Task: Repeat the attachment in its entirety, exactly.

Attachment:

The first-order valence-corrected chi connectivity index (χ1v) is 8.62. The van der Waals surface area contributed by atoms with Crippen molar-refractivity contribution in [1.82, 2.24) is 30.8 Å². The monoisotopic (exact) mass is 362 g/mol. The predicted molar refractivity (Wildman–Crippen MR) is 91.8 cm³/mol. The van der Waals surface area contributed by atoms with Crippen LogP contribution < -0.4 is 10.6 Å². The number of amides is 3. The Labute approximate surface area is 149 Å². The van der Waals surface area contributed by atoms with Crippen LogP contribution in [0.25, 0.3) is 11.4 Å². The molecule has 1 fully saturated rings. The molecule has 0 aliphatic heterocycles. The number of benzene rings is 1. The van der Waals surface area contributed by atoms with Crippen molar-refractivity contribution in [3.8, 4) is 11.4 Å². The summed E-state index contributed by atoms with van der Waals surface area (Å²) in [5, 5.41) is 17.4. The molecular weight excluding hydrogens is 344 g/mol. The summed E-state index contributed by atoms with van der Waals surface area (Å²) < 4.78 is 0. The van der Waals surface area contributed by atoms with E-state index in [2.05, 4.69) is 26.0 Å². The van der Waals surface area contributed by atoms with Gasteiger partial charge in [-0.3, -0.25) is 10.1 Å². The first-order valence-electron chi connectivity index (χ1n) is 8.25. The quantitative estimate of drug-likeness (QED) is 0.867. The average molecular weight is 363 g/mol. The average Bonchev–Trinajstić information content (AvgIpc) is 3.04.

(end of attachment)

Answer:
The first-order valence-corrected chi connectivity index (χ1v) is 8.62. The van der Waals surface area contributed by atoms with Crippen molar-refractivity contribution in [1.82, 2.24) is 30.8 Å². The monoisotopic (exact) mass is 362 g/mol. The predicted molar refractivity (Wildman–Crippen MR) is 91.8 cm³/mol. The van der Waals surface area contributed by atoms with Crippen LogP contribution < -0.4 is 10.6 Å². The number of amides is 3. The Labute approximate surface area is 149 Å². The van der Waals surface area contributed by atoms with Crippen LogP contribution in [0.25, 0.3) is 11.4 Å². The molecule has 1 fully saturated rings. The molecule has 0 aliphatic heterocycles. The number of benzene rings is 1. The van der Waals surface area contributed by atoms with Crippen molar-refractivity contribution in [3.8, 4) is 11.4 Å². The summed E-state index contributed by atoms with van der Waals surface area (Å²) in [5, 5.41) is 17.4. The molecular weight excluding hydrogens is 344 g/mol. The summed E-state index contributed by atoms with van der Waals surface area (Å²) < 4.78 is 0. The van der Waals surface area contributed by atoms with E-state index in [2.05, 4.69) is 26.0 Å². The van der Waals surface area contributed by atoms with Gasteiger partial charge in [-0.3, -0.25) is 10.1 Å². The first-order valence-electron chi connectivity index (χ1n) is 8.25. The quantitative estimate of drug-likeness (QED) is 0.867. The average molecular weight is 363 g/mol. The average Bonchev–Trinajstić information content (AvgIpc) is 3.04.